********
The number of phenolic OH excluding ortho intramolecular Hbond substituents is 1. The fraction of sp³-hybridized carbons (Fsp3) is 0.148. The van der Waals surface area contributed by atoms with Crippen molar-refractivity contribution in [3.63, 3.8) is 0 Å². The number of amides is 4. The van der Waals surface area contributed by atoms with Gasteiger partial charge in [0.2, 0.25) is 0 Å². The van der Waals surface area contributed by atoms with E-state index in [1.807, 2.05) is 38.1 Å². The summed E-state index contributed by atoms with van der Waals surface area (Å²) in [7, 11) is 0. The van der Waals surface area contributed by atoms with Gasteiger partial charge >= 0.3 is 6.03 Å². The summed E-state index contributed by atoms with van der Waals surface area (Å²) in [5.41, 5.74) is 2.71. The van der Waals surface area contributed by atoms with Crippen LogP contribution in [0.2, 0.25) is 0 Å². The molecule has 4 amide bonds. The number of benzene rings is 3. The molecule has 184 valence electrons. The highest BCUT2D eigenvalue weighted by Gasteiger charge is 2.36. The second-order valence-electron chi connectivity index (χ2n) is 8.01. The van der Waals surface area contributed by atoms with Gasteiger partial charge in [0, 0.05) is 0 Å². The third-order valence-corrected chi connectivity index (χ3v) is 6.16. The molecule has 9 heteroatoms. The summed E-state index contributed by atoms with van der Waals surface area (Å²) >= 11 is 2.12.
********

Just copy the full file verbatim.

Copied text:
The number of phenolic OH excluding ortho intramolecular Hbond substituents is 1. The fraction of sp³-hybridized carbons (Fsp3) is 0.148. The van der Waals surface area contributed by atoms with Crippen molar-refractivity contribution in [3.63, 3.8) is 0 Å². The number of amides is 4. The van der Waals surface area contributed by atoms with Gasteiger partial charge in [0.2, 0.25) is 0 Å². The van der Waals surface area contributed by atoms with E-state index in [1.807, 2.05) is 38.1 Å². The summed E-state index contributed by atoms with van der Waals surface area (Å²) in [7, 11) is 0. The van der Waals surface area contributed by atoms with Gasteiger partial charge >= 0.3 is 6.03 Å². The summed E-state index contributed by atoms with van der Waals surface area (Å²) in [5.41, 5.74) is 2.71. The van der Waals surface area contributed by atoms with Crippen LogP contribution in [0.2, 0.25) is 0 Å². The molecule has 4 amide bonds. The number of benzene rings is 3. The molecule has 184 valence electrons. The highest BCUT2D eigenvalue weighted by Gasteiger charge is 2.36. The second-order valence-electron chi connectivity index (χ2n) is 8.01. The van der Waals surface area contributed by atoms with Gasteiger partial charge in [0, 0.05) is 0 Å². The third-order valence-corrected chi connectivity index (χ3v) is 6.16. The molecule has 9 heteroatoms. The summed E-state index contributed by atoms with van der Waals surface area (Å²) >= 11 is 2.12.